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Sqoop /*+ parallel */

It’s often useful to keep one’s ear to the ground when one is responsible for database performance and/or efficiency — it’s a talent that I wish more DBAs had: a sense of curiosity about how the database is being used to support particular application use cases.

Today’s post deals with something rather basic, but it speaks to this idea of “agile” collaboration between developers and DBAs around something that has a lot of buzz right now: processing “Big Data” with Hadoop / MapReduce. In particular, a process that someone has already deemed to be “too big” to be accomplished within an existing Oracle database.

Opinions aside about the appropriate tool for the job, I happen to overhear some application developers explaining that their process to extract data from the database for Hadoop processing was the “long pole” in the time their entire process was taking. Of course, having only basic database and SQL knowledge, this time delay was attributed to the database being “slow”.

Normally this is enough to set off even the most mild-mannered DBAs (at least the ones who care anyway), but in my case I decided to just take a look and see if I could help them.

Turns out that they were using Sqoop to pull data out of Oracle for several tables, and then using the MapReduce framework to “correlate” them (i.e., join them).

Of course, there were limits to this approach as doing joins in MapReduce required custom code to map and hash column values, or they could always use Hive (which they actually ended up using — it could have worse: they might have used Pig). But it was a distraction from what they were actually trying to do.

So, I volunteered to help them — first by creating a view that joined everything they needed together, complete with an id column that uniquely identified each row. Bingo! No more Hive code necessary.

While this helped them by eliminating the extra code in their project, they were still disappointed with the speed at which they were able to extract the data using Sqoop. They even tried “adding threads” by using Sqoop with parallelism.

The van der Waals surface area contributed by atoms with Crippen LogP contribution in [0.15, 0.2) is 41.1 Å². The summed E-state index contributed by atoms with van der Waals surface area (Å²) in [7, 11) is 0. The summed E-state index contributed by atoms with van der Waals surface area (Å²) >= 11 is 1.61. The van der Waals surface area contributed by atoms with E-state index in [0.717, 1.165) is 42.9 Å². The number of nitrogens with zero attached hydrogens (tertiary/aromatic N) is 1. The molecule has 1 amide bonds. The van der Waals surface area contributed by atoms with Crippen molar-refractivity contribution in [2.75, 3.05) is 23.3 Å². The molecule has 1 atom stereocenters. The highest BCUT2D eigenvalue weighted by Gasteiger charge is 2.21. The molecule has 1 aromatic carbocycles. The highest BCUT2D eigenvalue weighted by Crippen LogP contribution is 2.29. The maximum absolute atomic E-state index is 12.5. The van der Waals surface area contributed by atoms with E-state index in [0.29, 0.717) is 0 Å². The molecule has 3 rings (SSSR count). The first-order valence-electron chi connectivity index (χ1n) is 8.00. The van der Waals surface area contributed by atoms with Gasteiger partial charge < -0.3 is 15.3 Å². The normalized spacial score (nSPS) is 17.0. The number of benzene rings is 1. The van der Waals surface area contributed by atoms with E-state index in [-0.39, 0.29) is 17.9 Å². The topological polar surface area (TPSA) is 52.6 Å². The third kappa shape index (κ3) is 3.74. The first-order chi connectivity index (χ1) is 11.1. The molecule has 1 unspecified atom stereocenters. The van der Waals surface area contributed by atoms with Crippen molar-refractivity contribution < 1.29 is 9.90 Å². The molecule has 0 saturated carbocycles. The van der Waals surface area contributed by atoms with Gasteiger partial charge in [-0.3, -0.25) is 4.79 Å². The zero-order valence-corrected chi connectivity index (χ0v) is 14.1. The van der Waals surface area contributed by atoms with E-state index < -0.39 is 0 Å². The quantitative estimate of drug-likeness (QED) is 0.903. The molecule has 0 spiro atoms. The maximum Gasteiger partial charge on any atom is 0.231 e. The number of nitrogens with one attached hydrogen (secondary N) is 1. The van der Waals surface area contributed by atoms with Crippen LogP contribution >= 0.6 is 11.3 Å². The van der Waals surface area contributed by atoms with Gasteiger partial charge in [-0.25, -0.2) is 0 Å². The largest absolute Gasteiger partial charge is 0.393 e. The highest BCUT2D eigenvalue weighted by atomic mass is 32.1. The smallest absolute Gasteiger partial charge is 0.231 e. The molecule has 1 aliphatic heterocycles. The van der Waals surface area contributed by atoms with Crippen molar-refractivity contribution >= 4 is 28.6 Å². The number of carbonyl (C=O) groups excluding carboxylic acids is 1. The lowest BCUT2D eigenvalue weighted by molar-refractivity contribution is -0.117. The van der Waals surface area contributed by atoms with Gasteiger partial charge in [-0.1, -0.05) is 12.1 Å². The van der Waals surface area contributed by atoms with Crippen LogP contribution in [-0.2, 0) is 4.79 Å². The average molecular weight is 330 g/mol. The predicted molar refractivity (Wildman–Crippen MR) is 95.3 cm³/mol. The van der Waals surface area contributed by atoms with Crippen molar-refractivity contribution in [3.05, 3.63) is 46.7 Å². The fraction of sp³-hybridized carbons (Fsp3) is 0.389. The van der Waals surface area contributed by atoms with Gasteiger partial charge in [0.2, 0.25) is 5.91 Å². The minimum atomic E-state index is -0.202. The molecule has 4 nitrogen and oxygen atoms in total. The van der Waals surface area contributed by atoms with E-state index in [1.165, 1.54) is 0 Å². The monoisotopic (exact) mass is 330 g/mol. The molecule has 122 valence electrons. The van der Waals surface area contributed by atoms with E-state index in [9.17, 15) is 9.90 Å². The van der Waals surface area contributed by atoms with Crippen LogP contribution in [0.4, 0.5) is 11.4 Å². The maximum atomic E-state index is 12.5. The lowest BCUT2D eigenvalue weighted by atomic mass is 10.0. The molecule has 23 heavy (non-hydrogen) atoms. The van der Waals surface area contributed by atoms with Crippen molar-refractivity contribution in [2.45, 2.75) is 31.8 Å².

From the Sqoop User Guide:

Sqoop imports data in parallel from most database sources. You can specify the number of map tasks (parallel processes) to use to perform the import by using the -m or –num-mappers argument. Each of these arguments takes an integer value which corresponds to the degree of parallelism to employ. By default, four tasks are used. Some databases may see improved performance by increasing this value to 8 or 16. Do not increase the degree of parallelism greater than that available within your MapReduce cluster; tasks will run serially and will likely increase the amount of time required to perform the import. Likewise, do not increase the degree of parallism higher than that which your database can reasonably support. Connecting 100 concurrent clients to your database may increase the load on the database server to a point where performance suffers as a result.

Of course at this point the competent performance DBA can see a problem right away — specifically in the following description of how parallelism is achieved:

When performing parallel imports, Sqoop needs a criterion by which it can split the workload. Sqoop uses a splitting column to split the workload. By default, Sqoop will identify the primary key column (if present) in a table and use it as the splitting column. The low and high values for the splitting column are retrieved from the database, and the map tasks operate on evenly-sized components of the total range. For example, if you had a table with a primary key column of id whose minimum value was 0 and maximum value was 1000, and Sqoop was directed to use 4 tasks, Sqoop would run four processes which each execute SQL statements of the form SELECT * FROM sometable WHERE id >= lo AND id < hi, with (lo, hi) set to (0, 250), (250, 500), (500, 750), and (750, 1001) in the different tasks.

In the absence of an index on the id column, the example above would require 5 full-table scans — my view was actually making things worse as I had assumed they were simply dumping ALL of the results from the view from one connection, not 4 attempts to slice it up.

In the end I simply materialized the results of the view into a table and indexed the id column — resulting in much happier developers and a blameless (for the time being) database.

Of course, the next thing they wanted was the full result set as an array of JSON objects, but that’s another story…